Reflection for July 2

Reflection for July 2 – Because I looked ahead and didn’t want to lose my ideas

Last week we (re)entered into the liturgical season of Ordinary Time, which will run five months of the year from now until December 4th. Our use of the word ‘ordinary’ has often come to mean something commonplace, typical, or sometimes even something boring. It is the kind of day-in-day-out time in our lives, and this season is by far the largest in the Church’s overall calendar. Why is so much of our liturgical time dedicated to ‘Ordinary Time’ when God does such extraordinary things? This week’s readings can serve as a reminder and answer to that question.

The story from 2 Kings about Elisha has a wealthy childless woman inviting the prophet into her home for rest and a meal; keep in mind this kind of hospitality was commonplace and even expected back then (and frankly a kind of hospitality which seems quite common in the Maritimes as well!). Yet out of this ordinary act of kindness, the woman is promised something extraordinary – a son! Paul tells us by baptism, through something which seems so simple on the surface, we become united to Christ and share in his eternal life! And Christ in the Gospel tells us that when we greet an ordinary person, we greet Him through them. Christ reminds us that our ordinary day-to-day experiences are no less a chance to meet and serve God; in fact, they are probably our most frequent chances to do so!

In short, these readings and this season remind us that God wants us to unite ourselves to him through hospitality, sacraments, and works of service to others, in order to make the ordinary extraordinary! But also, we are reminded that God is not with us only when we are in a time of extremes. We are often tempted to bring God into our lives only when something very good or very bad is happening, but keep in mind that most of Jesus’ ministry was spent in the ‘ordinary time’ of life! Christmas and Easter are obviously central points in his life with the highest significance imaginable, but most of his life was the day-in-day-out kind of living, interacting with people on a daily basis about their daily needs and sharing their daily experiences.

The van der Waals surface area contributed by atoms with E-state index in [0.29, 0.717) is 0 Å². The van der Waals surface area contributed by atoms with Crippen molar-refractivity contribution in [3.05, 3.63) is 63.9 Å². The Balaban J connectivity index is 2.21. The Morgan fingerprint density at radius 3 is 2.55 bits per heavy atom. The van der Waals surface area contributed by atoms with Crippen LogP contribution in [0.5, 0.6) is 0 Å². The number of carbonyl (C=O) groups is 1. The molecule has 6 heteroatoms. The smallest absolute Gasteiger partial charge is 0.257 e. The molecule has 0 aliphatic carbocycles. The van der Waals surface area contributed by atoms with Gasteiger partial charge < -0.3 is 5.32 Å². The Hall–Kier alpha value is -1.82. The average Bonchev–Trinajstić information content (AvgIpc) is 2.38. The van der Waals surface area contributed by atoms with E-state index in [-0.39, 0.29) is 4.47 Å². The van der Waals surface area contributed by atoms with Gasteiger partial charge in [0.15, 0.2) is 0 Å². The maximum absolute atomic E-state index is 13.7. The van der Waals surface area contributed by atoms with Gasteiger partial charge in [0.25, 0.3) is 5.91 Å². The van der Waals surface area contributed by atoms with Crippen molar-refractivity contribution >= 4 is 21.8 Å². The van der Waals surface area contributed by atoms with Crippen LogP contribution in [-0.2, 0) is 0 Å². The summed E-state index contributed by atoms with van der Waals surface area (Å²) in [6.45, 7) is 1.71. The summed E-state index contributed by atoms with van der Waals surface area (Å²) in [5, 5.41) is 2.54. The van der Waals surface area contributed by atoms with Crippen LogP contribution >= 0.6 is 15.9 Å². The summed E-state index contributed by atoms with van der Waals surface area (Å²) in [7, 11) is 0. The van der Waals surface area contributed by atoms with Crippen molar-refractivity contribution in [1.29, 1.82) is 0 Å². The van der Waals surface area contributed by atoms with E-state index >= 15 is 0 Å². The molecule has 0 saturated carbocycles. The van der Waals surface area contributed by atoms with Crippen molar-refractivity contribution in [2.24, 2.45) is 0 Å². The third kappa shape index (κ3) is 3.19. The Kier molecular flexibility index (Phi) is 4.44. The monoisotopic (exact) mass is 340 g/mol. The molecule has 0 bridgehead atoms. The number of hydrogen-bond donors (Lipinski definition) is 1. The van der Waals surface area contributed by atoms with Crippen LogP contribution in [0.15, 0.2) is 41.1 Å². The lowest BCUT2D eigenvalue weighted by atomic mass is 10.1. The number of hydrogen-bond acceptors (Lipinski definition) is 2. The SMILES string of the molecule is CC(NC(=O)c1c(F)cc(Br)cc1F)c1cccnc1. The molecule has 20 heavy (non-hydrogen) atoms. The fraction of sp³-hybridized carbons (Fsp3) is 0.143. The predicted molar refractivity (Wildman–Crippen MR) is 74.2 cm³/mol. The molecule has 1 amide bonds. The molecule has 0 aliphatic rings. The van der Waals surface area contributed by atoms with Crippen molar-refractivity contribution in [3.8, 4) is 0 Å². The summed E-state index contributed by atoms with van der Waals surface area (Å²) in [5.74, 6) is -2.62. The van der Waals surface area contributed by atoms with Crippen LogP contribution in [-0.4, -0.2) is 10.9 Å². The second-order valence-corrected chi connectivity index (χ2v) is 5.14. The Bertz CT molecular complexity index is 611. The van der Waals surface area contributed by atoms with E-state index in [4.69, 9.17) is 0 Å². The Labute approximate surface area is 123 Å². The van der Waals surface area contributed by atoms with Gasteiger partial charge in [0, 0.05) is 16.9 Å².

In this season of Ordinary Time, let us take time each day to ask God’s presence to be with us in the everyday occurrences of our lives, whether it’s with family, coworkers, friends, me-time, good times, bad times, boring times or exciting times, and everything in between. Consciously make the choice to invite Him to be a part of your ordinary times, and watch what extraordinary things unfold!

Peace and All Good,

Alex Craven